01 Chatelier Principle - Properties of Systems in Chemical...

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Properties of Systems in Chemical Equilibrium – Le Châtleier’s Principle Chad K. Bush 08 March 2006 Tina Masterson
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Bush 1 Abstract In this lab we will work with several equilibrium systems, and we will alter these systems in various ways, forcing shifts to the right and left by changing concentrations of various ions and temperature. In this way we will explore the various implications of Le Châtelier’s Principle on chemical equilibria. Introduction In this lab we will be exploring the many varied implications of Le Châtelier’s Principle on equilibrium systems and their equilibrium constants (K c and K sp ). Le Châtelier’s Principle states that if you attempt to change a system in chemical equilibrium, it will react in such a way as to counteract the change you attempted. Take for instance the following reaction in equilibrium: A (aq) B (aq) + C (aq), K c = [B][C] (1) [A] Using Le Châtelier’s Principle, we know that if this reaction is proceeding at equilibrium (that is that the rates of the forward and reverse reactions are the same), were we to remove some amount of the product B from the system, the reaction would undergo a shift to the right to compensate and A will be consumed to produce more B and C until equilibrium is reestablished (at which point the values of [A], [B], and [C] when substituted into the equation for K c will equal the value of K c ). If product is added to the system, the reaction will shift to the left to consume the product until equilibrium is reestablished. Thus for any change in the system, the system will attempt to compensate for the change and maintain equilibrium. Le Châtelier’s Principle works not only for concentration changes but also for changes in temperature in a system. Let us continue to consider the above reaction (1). Suppose that H < 0, that is, that the reaction is exothermic. Then, it could be considered that one of the products of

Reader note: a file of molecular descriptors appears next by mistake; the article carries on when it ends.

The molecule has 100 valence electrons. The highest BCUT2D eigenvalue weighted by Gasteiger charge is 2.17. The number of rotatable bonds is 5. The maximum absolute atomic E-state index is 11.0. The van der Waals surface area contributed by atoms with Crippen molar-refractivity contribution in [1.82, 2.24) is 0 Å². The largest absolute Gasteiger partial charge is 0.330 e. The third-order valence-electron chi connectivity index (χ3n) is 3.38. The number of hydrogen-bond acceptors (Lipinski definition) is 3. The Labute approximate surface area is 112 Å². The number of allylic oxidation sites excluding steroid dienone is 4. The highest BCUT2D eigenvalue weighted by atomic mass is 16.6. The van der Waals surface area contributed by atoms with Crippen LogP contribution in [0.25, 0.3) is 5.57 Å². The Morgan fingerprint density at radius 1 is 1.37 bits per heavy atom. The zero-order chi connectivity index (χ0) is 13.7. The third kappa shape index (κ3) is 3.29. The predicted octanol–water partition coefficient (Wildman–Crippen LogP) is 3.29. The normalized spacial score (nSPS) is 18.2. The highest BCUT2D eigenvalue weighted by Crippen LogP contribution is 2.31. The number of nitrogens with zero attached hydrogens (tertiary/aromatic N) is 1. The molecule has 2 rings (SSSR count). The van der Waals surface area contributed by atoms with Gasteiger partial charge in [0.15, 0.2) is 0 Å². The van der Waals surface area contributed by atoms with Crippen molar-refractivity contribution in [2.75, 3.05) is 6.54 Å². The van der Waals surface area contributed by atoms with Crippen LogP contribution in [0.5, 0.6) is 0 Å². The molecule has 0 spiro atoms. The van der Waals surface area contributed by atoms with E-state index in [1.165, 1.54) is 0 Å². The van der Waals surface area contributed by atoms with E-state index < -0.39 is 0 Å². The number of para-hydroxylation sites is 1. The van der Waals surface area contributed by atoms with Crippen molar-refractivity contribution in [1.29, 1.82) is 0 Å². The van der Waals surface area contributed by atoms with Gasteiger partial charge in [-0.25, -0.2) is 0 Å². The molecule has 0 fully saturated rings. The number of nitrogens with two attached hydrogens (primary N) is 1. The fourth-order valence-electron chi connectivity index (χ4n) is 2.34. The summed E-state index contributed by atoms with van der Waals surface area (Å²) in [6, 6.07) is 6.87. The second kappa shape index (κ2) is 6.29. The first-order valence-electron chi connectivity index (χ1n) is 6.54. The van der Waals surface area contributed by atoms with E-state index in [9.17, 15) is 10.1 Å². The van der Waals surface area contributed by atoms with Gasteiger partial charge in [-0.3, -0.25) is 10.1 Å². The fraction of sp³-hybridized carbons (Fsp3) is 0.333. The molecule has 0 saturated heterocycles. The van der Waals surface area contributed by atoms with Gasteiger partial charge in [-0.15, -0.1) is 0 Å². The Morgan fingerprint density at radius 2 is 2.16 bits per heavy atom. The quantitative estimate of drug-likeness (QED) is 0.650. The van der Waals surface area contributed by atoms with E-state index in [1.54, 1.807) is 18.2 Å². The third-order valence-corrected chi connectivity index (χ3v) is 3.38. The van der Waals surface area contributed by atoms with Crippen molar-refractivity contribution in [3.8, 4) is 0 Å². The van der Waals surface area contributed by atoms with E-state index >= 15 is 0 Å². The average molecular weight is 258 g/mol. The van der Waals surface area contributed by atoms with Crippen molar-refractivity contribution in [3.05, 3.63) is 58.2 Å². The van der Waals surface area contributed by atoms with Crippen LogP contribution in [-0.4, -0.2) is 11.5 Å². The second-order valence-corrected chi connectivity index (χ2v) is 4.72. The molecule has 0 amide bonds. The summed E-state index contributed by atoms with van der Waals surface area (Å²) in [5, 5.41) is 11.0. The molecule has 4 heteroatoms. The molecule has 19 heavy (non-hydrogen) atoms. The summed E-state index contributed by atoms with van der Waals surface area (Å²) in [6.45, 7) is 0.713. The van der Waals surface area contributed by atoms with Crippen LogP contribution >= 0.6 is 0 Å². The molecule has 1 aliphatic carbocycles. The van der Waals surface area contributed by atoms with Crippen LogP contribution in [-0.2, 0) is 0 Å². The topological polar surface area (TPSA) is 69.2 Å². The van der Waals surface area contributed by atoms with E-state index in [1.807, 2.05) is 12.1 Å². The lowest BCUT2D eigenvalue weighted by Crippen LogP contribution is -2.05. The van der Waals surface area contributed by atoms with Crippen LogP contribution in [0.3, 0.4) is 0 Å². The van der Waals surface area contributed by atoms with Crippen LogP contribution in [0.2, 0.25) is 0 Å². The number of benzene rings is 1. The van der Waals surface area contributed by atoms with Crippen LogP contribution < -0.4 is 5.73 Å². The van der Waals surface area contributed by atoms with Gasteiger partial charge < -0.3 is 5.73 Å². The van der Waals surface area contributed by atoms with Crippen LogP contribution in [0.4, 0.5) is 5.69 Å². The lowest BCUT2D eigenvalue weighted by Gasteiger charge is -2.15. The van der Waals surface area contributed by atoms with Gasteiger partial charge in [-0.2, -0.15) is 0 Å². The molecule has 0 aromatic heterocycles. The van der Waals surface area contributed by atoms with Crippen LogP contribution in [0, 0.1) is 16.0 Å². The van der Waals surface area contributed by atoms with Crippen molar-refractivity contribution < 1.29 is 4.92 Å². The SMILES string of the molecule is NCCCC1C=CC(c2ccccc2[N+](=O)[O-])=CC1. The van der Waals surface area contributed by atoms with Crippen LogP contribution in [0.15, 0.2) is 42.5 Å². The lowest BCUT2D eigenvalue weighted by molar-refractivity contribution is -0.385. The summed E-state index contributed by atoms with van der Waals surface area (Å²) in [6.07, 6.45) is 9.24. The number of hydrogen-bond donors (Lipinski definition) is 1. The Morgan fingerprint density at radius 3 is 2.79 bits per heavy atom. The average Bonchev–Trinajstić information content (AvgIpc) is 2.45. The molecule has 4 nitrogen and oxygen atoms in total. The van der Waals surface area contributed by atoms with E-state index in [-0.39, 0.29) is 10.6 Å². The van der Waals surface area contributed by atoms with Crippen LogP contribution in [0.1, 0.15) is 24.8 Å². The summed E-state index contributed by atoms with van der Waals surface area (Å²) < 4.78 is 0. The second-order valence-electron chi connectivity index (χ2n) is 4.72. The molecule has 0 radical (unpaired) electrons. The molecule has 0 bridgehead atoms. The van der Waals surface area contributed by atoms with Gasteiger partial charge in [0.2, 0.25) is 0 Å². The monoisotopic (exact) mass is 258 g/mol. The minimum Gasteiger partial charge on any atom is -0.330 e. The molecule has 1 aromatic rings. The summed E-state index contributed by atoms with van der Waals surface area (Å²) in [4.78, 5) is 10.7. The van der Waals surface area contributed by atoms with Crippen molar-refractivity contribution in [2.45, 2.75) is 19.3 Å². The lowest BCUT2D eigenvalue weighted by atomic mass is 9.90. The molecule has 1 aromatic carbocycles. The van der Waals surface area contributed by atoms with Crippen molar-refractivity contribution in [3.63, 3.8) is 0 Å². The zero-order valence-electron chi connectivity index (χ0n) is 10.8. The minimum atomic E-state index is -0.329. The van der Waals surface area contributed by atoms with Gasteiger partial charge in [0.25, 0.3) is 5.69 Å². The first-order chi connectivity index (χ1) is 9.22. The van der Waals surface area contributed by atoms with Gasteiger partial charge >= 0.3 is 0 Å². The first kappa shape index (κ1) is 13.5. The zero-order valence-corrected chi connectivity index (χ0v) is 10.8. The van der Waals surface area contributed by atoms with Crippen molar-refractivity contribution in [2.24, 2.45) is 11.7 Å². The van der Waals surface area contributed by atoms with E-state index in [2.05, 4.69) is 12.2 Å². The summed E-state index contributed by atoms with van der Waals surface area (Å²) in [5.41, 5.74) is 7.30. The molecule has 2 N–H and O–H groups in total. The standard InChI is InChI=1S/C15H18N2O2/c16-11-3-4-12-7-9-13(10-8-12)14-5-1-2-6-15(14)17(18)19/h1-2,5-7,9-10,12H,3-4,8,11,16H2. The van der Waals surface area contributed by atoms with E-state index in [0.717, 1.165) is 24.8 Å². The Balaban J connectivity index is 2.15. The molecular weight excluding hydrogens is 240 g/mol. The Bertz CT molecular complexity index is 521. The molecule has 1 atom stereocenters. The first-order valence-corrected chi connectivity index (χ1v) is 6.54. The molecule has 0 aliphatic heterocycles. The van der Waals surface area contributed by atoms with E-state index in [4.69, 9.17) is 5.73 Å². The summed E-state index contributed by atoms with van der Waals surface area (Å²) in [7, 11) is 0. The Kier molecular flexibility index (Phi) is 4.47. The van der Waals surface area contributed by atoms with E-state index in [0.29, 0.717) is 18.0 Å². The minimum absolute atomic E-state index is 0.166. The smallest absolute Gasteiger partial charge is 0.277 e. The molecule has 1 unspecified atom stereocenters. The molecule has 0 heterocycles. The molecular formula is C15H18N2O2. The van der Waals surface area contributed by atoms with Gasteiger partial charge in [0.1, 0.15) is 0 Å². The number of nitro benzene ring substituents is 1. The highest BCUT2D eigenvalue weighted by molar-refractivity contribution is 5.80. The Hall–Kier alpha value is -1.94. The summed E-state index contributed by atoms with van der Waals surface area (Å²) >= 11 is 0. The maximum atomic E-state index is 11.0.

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Bush 2 the reaction is heat, because the standard enthalpy of the system decreases as the system approaches equilibrium. Supposing then that we add heat (raise the temperature) to the system, we should expect to observe a shift to the left (to the endothermic side of the reaction) as the system attempts to compensate for the change in temperature. The same is true if we lower the temperature, but the system would be expected to shift to the left and products (B and C) will be consumed to produce reactants (A) until the value of K e for the new temperature is reached. Thus if H < 0 and heat is added, the value of K c decreases and the reaction shifts toward the reactants, and if H > 0 and heat is added, the value of K c increases and the reaction shifts toward the products. In this lab, we will be applying these concepts of Le Châtelier’s Principle to manipulate various reactions at equilibrium including those of acid-base indicators, solubility equilibria, and complex ion equilibria.
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